In some embodiments, a thiol-reactive group of the heterobifunctional linker is covalently attached to the specific-binding moiety and an amine-reactive group of the heterobifunctional linker is covalently attached to the nanoparticle, or vice versa. For example, a thiol-reactive group of the heterobifunctional linker can be covalently attached to a cysteine residue (such as following reduction of cystine bridges) of the specific-binding moiety or a thiol-reactive group of the heterobifunctional linker can be covalently attached to a thiol group that is introduced to the specific-binding moiety, and the amine-reactive group is attached to the nanoparticle.
  • [0057]
    Alternatively, an aldehyde-reactive group of the heterobifunctional linker can be covalently attached to the nanoparticle and an amine-reactive group of the heterobifunctional linker can be covalently attached to the nanoparticle, or vice versa. In a particular embodiment, an aldehyde-reactive group of the heterobifunctional linker can be covalently attached to an aldehyde formed on a glycosylated portion of a specific-binding moiety, and the amine-reactive group is attached to the nanoparticle.
  • [0058]
    In yet other embodiments, an aldehyde-reactive group of the heterobifunctional linker is covalently attached to the specific-binding moiety and a thiol-reactive group of the heterobifunctional linker is attached to the nanoparticle, or vice versa.
  • [0059]
    In some embodiments the heterobifunctional linker has the formula:
    wherein A and B, which are different reactive groups as before; x and y are as before, and X and Y are spacer groups, for example, spacer groups having between 1 and 10 carbons such as between 1 and 6 carbons or between 1 and 4 carbons, and optionally containing one or more amide linkages, ether linkages, ester linkages and the like. Spacers X and Y can be the same or different, and can be straight-chained, branched or cyclic (for example, aliphatic or aromatic cyclic structures), and can be unsubstituted or substituted. Functional groups that can be substituents on a spacer include carbonyl groups, hydroxyl groups, halogen (F, Cl, Br and I) atoms, alkoxy groups (such as methoxy and ethoxy), nitro groups, and sulfate groups.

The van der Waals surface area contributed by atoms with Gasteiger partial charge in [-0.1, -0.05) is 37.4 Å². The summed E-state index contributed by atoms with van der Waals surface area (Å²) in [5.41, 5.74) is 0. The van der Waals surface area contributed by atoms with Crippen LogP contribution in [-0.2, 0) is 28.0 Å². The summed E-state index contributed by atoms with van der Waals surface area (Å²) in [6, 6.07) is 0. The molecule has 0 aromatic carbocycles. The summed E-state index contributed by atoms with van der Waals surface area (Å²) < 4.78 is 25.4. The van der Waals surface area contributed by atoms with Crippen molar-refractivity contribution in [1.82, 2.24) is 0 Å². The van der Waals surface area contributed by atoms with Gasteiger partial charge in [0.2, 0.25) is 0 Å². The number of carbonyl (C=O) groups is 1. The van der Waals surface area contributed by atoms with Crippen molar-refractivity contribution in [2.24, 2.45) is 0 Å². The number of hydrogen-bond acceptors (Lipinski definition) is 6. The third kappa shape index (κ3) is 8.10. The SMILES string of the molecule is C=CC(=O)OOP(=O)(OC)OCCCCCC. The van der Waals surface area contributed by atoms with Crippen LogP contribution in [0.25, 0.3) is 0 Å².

• [0060]
    In particular embodiments, the heterobifunctional linker comprises a heterobifunctional polyethylene glycol linker having the formula:
    wherein n=1 to 50, for example, n=2 to 30 such as n=3 to 20 or n=4 to 12. In more particular embodiments, a carbonyl of a succinimide group of this linker is covalently attached to an amine group on the nanoparticle and a maleimide group of the linker is covalently attached to a thiol group of the specific-binding moiety, or vice versa. In other more particular embodiments, an average of between about 1 and about 10 specific-binding moieties are covalently attached to a nanoparticle. Examples of nanoparticles include semiconductor nanocrystals (such as quantum dots, obtained for example, from Invitrogen Corp., Eugene, Oreg.; see, for example, U.S. Pat. Nos. 6,815,064, 6,682,596 and 6,649,138, each of which patents is incorporated by reference herein), paramagnetic nanoparticles, metal nanoparticles, and superparamagnetic nanoparticles.